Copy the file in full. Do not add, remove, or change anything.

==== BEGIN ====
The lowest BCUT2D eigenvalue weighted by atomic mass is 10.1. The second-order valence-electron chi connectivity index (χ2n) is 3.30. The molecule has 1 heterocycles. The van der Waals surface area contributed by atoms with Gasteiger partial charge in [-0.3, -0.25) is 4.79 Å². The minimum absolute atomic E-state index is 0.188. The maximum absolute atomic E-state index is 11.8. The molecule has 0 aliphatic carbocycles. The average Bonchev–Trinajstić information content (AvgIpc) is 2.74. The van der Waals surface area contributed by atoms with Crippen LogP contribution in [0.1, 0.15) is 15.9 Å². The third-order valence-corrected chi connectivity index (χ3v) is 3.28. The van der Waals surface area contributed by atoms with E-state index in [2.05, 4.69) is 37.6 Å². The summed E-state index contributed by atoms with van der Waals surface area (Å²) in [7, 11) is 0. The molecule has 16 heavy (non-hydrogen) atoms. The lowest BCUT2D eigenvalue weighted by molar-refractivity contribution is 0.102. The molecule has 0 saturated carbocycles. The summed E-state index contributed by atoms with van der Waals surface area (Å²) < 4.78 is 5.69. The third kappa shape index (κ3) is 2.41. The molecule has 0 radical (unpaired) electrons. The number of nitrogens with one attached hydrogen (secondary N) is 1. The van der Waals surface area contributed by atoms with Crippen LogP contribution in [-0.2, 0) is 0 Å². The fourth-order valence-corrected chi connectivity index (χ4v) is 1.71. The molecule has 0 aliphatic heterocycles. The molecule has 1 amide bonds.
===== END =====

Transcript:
The lowest BCUT2D eigenvalue weighted by atomic mass is 10.1. The second-order valence-electron chi connectivity index (χ2n) is 3.30. The molecule has 1 heterocycles. The van der Waals surface area contributed by atoms with Gasteiger partial charge in [-0.3, -0.25) is 4.79 Å². The minimum absolute atomic E-state index is 0.188. The maximum absolute atomic E-state index is 11.8. The molecule has 0 aliphatic carbocycles. The average Bonchev–Trinajstić information content (AvgIpc) is 2.74. The van der Waals surface area contributed by atoms with Crippen LogP contribution in [0.1, 0.15) is 15.9 Å². The third-order valence-corrected chi connectivity index (χ3v) is 3.28. The van der Waals surface area contributed by atoms with E-state index in [2.05, 4.69) is 37.6 Å². The summed E-state index contributed by atoms with van der Waals surface area (Å²) in [7, 11) is 0. The molecule has 16 heavy (non-hydrogen) atoms. The lowest BCUT2D eigenvalue weighted by molar-refractivity contribution is 0.102. The molecule has 0 saturated carbocycles. The summed E-state index contributed by atoms with van der Waals surface area (Å²) < 4.78 is 5.69. The third kappa shape index (κ3) is 2.41. The molecule has 0 radical (unpaired) electrons. The number of nitrogens with one attached hydrogen (secondary N) is 1. The van der Waals surface area contributed by atoms with Crippen LogP contribution in [-0.2, 0) is 0 Å². The fourth-order valence-corrected chi connectivity index (χ4v) is 1.71. The molecule has 0 aliphatic heterocycles. The molecule has 1 amide bonds.